Hi Peter,
Thank you so much for your helping,i checked that page you mention it was so useful for me.

Best regards

Hi, I want to ask you some questions.  
what does it mean?      I just finished my class.
what type of tense is it? if it's present perfect, why we don't use have? please explain it?

Hi pegah.a,
The sentence you quoted is a past simple sentence but I think a present perfect form would be more likely in standard English, as you imply:
I have just finished my class
Sometimes speakers use unusual or non-standard forms - I'm sure this is also true in your language.  There are also some differences in the way American and British speakers use the present perfect, particularly to talk about very recent evens (often using 'just').  If I had to guess, I would say that your sentence is most likely to have been said by a speaker of American English but, of course, there is no way for me to check!
I hope that answers your question.
Best wishes,
The LearnEnglish Team

can anyone help me what does it mean ?
I’ve played the guitar ever since I was a teenager.
or can i tell this sentence without ever because i can't understand the use of ever there 

Hi saima khan,
Yes, the sentence "I've played the guitar since I was a teenager" is correct. There is not a big difference in meaning between the sentence with ever and the sentence without ever.
I would encourage you to look up ever in the dictionary at the right of the page, where you'll see that one of its meanings is always. This is the meaning in the sentence you ask about. The speaker is saying they have played the guitar without stopping (not every moment, but not giving it up) since they were a teenager.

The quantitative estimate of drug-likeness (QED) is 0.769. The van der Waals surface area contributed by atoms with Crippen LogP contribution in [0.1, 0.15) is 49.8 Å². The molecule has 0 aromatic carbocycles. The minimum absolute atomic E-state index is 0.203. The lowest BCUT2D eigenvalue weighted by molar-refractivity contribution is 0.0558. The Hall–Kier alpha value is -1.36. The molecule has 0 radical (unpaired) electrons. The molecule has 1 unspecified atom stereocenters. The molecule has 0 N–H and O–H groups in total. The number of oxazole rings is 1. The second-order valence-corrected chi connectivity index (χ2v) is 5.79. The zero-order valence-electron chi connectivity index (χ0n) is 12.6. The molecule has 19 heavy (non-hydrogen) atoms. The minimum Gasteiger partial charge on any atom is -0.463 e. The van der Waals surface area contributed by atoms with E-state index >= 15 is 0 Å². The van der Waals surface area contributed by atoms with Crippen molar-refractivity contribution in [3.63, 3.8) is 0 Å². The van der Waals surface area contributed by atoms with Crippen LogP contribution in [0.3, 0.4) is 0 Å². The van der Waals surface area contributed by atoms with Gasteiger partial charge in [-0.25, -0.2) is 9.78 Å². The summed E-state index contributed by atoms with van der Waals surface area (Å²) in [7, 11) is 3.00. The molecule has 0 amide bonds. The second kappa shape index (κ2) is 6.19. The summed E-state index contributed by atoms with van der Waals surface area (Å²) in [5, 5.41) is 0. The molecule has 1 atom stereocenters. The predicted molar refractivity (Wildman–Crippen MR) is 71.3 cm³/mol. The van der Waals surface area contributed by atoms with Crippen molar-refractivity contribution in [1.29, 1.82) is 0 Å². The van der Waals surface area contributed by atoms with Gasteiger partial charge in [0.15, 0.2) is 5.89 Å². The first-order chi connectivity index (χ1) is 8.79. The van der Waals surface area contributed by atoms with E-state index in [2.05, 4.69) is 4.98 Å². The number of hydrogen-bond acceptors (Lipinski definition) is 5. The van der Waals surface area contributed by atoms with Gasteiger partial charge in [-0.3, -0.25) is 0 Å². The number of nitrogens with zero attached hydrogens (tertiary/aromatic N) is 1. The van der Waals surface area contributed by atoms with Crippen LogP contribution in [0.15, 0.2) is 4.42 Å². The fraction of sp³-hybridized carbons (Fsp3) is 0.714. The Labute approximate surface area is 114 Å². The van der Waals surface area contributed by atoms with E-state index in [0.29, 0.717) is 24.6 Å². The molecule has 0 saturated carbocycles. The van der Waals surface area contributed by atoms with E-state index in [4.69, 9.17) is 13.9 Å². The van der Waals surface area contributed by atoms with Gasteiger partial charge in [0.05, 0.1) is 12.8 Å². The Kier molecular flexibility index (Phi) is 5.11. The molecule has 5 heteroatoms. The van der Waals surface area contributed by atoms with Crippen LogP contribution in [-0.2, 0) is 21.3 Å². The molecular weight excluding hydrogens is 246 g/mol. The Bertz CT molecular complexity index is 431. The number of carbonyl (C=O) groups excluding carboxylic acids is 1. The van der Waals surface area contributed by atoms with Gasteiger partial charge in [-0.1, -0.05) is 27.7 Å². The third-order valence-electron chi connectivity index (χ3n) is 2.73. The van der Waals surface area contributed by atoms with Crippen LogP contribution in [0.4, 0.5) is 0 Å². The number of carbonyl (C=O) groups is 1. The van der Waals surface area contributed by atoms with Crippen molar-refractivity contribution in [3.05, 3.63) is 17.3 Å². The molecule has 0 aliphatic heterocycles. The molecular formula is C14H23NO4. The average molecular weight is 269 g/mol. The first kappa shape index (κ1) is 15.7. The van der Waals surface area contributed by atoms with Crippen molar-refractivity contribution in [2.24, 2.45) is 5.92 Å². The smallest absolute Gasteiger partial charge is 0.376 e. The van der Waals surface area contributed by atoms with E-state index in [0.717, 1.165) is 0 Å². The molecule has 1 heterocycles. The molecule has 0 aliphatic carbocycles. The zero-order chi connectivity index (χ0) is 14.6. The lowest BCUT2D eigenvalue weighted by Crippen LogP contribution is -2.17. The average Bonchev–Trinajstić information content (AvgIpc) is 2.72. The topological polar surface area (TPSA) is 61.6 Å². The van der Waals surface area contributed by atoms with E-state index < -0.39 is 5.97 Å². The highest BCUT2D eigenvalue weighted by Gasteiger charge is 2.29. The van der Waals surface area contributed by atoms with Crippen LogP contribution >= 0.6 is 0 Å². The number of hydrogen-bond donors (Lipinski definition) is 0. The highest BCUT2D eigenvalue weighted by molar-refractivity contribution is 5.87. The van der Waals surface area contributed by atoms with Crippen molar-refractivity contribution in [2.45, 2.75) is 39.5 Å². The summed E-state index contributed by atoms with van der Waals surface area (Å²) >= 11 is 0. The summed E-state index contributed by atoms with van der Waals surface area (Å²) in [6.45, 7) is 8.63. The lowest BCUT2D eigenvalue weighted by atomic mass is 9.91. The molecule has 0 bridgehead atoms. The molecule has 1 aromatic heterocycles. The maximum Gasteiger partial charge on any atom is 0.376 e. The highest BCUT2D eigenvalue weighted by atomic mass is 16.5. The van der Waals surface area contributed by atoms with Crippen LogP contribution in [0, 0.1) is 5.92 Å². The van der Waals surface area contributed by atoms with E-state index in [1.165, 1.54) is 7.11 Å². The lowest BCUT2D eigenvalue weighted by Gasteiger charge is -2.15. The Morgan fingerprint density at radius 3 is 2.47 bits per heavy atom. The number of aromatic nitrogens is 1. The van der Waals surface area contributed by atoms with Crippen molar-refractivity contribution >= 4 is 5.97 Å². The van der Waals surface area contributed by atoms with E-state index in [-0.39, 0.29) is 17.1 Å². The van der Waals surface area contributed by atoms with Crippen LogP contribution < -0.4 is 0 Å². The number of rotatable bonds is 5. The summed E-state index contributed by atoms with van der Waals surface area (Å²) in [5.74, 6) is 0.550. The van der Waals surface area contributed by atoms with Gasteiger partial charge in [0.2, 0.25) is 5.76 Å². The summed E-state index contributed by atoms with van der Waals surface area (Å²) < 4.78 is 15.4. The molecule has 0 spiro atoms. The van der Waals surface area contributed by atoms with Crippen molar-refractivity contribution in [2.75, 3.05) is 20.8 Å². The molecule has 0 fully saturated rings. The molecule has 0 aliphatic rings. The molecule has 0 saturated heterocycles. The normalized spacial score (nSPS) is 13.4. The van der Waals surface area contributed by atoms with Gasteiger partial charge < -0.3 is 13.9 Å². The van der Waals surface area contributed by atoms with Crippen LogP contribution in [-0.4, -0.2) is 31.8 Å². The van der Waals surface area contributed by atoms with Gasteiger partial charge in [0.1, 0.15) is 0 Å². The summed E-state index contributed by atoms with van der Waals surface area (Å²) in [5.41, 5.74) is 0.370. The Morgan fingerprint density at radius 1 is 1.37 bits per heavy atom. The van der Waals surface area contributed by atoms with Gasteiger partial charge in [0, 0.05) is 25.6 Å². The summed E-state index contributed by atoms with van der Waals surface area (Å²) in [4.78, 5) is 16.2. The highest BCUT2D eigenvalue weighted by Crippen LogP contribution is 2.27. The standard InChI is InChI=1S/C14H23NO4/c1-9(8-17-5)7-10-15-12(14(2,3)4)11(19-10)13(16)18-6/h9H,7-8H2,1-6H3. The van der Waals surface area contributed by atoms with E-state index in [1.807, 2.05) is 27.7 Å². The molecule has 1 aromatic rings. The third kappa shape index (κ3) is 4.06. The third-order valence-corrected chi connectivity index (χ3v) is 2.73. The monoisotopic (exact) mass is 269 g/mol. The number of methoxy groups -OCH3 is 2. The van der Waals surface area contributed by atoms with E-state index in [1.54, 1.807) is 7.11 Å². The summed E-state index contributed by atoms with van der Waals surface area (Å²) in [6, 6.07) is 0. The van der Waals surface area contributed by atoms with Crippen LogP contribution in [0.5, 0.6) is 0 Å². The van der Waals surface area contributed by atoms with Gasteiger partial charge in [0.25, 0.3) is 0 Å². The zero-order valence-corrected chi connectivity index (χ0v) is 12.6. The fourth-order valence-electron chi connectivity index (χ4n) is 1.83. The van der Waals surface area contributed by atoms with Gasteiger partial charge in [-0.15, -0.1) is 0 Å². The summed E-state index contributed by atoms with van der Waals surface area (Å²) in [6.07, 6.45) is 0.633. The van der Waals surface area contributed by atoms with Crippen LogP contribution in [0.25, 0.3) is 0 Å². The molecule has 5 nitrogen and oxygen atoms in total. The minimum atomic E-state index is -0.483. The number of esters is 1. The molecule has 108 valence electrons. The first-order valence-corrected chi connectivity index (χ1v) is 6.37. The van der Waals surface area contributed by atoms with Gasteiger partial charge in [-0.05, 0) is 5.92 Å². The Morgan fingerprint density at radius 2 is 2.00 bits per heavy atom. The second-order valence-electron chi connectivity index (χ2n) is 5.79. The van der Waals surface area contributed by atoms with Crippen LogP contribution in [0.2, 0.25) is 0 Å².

I hope this clarifies the sentence for you!
Best wishes,
The LearnEnglish Team

Thanks Kirk for your support and guidance 

I would like to ask you the difference between Present Perfect, Present Continuous and Simple Present in the following sentences.
a) He has suffered from a cold. - Does this mean that the person is alright now and to tell people that he had a cold recently? 
a*)He has suffered from hay fever. - Does this mean that he does not have hay fever anymore? 
b) He has been suffering from a cold since last Monday. - Does this mean that that the person is likely still suffering from a cold now? or is there a chance that he has got rid of it completely. 
c) He suffers from hay fever. - Does this mean the person has had it since he was born?
d) He has suffered from a cold since last Friday. Does this sentence make sense to you by adding a time phrase? 
Thank you for your help in advance. 
Best Regards,

Hi chrisf,
What a long question!  You can find a lot of help on these topics in LearnEnglish's grammar section.  In answer to your questions:
a) The sentence tells us that the person has suffered from a cold at some point in his life.  Without more context we don't know the details of when, how long or how often, or even if the person has or does not have a cold now.  We can speculate, based on what we know about colds and life, but from the sentence itself we only know that at some point in his life, he had a cold.
a*)  As above.
b) The person is still sick.
c) We don't know when the hay fever began; it may have been since birth or it may have developed later.  All we know from the sentence is that he suffers from it now (as in generally, not necessarily at this moment - this sentence could be said in the middle of winter, for example).
d) Yes, the sentence makes sense with a time reference.
Best wishes
The LearnEnglish Team